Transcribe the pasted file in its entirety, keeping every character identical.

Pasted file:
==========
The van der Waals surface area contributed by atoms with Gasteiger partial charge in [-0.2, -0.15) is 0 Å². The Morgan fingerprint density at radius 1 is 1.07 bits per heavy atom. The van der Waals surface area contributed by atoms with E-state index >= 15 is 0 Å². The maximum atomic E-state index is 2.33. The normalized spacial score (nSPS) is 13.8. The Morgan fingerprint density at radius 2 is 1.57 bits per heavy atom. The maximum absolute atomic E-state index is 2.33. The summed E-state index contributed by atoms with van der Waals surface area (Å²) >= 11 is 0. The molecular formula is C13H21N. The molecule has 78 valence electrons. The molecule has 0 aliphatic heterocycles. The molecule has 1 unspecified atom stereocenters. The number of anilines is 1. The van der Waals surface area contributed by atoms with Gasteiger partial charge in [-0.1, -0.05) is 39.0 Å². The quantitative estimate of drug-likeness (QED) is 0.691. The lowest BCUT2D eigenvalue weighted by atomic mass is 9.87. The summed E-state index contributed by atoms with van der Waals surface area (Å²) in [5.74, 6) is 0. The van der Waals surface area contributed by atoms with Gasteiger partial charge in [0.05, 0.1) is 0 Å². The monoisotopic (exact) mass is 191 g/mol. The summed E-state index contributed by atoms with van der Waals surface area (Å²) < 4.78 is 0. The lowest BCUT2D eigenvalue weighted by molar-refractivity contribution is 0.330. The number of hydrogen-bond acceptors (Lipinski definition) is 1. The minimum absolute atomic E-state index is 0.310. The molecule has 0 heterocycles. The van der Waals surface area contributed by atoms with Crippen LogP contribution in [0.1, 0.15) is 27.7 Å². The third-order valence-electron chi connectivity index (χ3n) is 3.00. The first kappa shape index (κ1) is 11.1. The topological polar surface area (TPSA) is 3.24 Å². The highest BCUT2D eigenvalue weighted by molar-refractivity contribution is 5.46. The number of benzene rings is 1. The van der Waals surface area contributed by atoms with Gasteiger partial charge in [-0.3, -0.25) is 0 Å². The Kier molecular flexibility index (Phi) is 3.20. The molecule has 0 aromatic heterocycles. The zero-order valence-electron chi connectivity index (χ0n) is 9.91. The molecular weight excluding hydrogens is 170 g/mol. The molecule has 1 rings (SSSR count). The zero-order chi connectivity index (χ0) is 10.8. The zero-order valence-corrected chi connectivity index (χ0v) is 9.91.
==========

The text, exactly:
The van der Waals surface area contributed by atoms with Gasteiger partial charge in [-0.2, -0.15) is 0 Å². The Morgan fingerprint density at radius 1 is 1.07 bits per heavy atom. The van der Waals surface area contributed by atoms with E-state index >= 15 is 0 Å². The maximum atomic E-state index is 2.33. The normalized spacial score (nSPS) is 13.8. The Morgan fingerprint density at radius 2 is 1.57 bits per heavy atom. The maximum absolute atomic E-state index is 2.33. The summed E-state index contributed by atoms with van der Waals surface area (Å²) >= 11 is 0. The molecular formula is C13H21N. The molecule has 78 valence electrons. The molecule has 0 aliphatic heterocycles. The molecule has 1 unspecified atom stereocenters. The number of anilines is 1. The van der Waals surface area contributed by atoms with Gasteiger partial charge in [-0.1, -0.05) is 39.0 Å². The quantitative estimate of drug-likeness (QED) is 0.691. The lowest BCUT2D eigenvalue weighted by atomic mass is 9.87. The summed E-state index contributed by atoms with van der Waals surface area (Å²) in [5.74, 6) is 0. The van der Waals surface area contributed by atoms with Gasteiger partial charge in [0.05, 0.1) is 0 Å². The monoisotopic (exact) mass is 191 g/mol. The summed E-state index contributed by atoms with van der Waals surface area (Å²) < 4.78 is 0. The lowest BCUT2D eigenvalue weighted by molar-refractivity contribution is 0.330. The number of hydrogen-bond acceptors (Lipinski definition) is 1. The minimum absolute atomic E-state index is 0.310. The molecule has 0 heterocycles. The van der Waals surface area contributed by atoms with Crippen LogP contribution in [0.1, 0.15) is 27.7 Å². The third-order valence-electron chi connectivity index (χ3n) is 3.00. The first kappa shape index (κ1) is 11.1. The topological polar surface area (TPSA) is 3.24 Å². The highest BCUT2D eigenvalue weighted by molar-refractivity contribution is 5.46. The number of benzene rings is 1. The van der Waals surface area contributed by atoms with Gasteiger partial charge in [-0.3, -0.25) is 0 Å². The Kier molecular flexibility index (Phi) is 3.20. The molecule has 0 aromatic heterocycles. The zero-order valence-electron chi connectivity index (χ0n) is 9.91. The molecular weight excluding hydrogens is 170 g/mol. The molecule has 1 rings (SSSR count). The zero-order chi connectivity index (χ0) is 10.8. The zero-order valence-corrected chi connectivity index (χ0v) is 9.91.